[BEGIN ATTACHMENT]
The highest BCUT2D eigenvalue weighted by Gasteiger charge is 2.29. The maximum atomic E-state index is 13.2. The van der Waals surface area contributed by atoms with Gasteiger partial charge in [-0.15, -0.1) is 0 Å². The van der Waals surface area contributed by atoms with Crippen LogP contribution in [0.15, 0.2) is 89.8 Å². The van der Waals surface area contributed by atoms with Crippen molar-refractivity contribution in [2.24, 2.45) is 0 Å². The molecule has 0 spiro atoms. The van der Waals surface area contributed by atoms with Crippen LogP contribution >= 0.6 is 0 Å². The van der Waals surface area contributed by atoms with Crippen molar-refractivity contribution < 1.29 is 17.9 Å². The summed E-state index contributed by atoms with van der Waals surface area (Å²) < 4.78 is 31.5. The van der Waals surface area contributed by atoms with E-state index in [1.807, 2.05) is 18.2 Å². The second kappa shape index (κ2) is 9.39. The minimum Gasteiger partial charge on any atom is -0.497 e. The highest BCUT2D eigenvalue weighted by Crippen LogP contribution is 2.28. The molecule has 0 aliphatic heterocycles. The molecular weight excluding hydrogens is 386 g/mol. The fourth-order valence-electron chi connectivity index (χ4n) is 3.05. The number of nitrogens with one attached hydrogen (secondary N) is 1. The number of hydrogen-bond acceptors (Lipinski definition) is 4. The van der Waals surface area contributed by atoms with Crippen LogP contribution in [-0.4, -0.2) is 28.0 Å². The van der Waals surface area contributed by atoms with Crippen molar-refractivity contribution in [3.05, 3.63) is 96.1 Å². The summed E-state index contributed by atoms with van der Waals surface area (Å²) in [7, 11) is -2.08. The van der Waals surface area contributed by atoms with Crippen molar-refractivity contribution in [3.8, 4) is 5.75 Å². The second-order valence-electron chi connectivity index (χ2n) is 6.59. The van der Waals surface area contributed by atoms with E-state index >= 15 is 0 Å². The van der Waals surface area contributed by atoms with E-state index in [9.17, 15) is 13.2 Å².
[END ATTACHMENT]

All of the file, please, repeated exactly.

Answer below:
The highest BCUT2D eigenvalue weighted by Gasteiger charge is 2.29. The maximum atomic E-state index is 13.2. The van der Waals surface area contributed by atoms with Gasteiger partial charge in [-0.15, -0.1) is 0 Å². The van der Waals surface area contributed by atoms with Crippen LogP contribution in [0.15, 0.2) is 89.8 Å². The van der Waals surface area contributed by atoms with Crippen molar-refractivity contribution in [2.24, 2.45) is 0 Å². The molecule has 0 spiro atoms. The van der Waals surface area contributed by atoms with Crippen LogP contribution >= 0.6 is 0 Å². The van der Waals surface area contributed by atoms with Crippen molar-refractivity contribution < 1.29 is 17.9 Å². The summed E-state index contributed by atoms with van der Waals surface area (Å²) < 4.78 is 31.5. The van der Waals surface area contributed by atoms with E-state index in [1.807, 2.05) is 18.2 Å². The second kappa shape index (κ2) is 9.39. The minimum Gasteiger partial charge on any atom is -0.497 e. The highest BCUT2D eigenvalue weighted by Crippen LogP contribution is 2.28. The molecule has 0 aliphatic heterocycles. The molecular weight excluding hydrogens is 386 g/mol. The fourth-order valence-electron chi connectivity index (χ4n) is 3.05. The number of nitrogens with one attached hydrogen (secondary N) is 1. The number of hydrogen-bond acceptors (Lipinski definition) is 4. The van der Waals surface area contributed by atoms with Crippen LogP contribution in [-0.4, -0.2) is 28.0 Å². The van der Waals surface area contributed by atoms with Crippen molar-refractivity contribution in [3.05, 3.63) is 96.1 Å². The summed E-state index contributed by atoms with van der Waals surface area (Å²) in [7, 11) is -2.08. The van der Waals surface area contributed by atoms with Crippen molar-refractivity contribution in [3.8, 4) is 5.75 Å². The second-order valence-electron chi connectivity index (χ2n) is 6.59. The van der Waals surface area contributed by atoms with E-state index >= 15 is 0 Å². The van der Waals surface area contributed by atoms with E-state index in [9.17, 15) is 13.2 Å².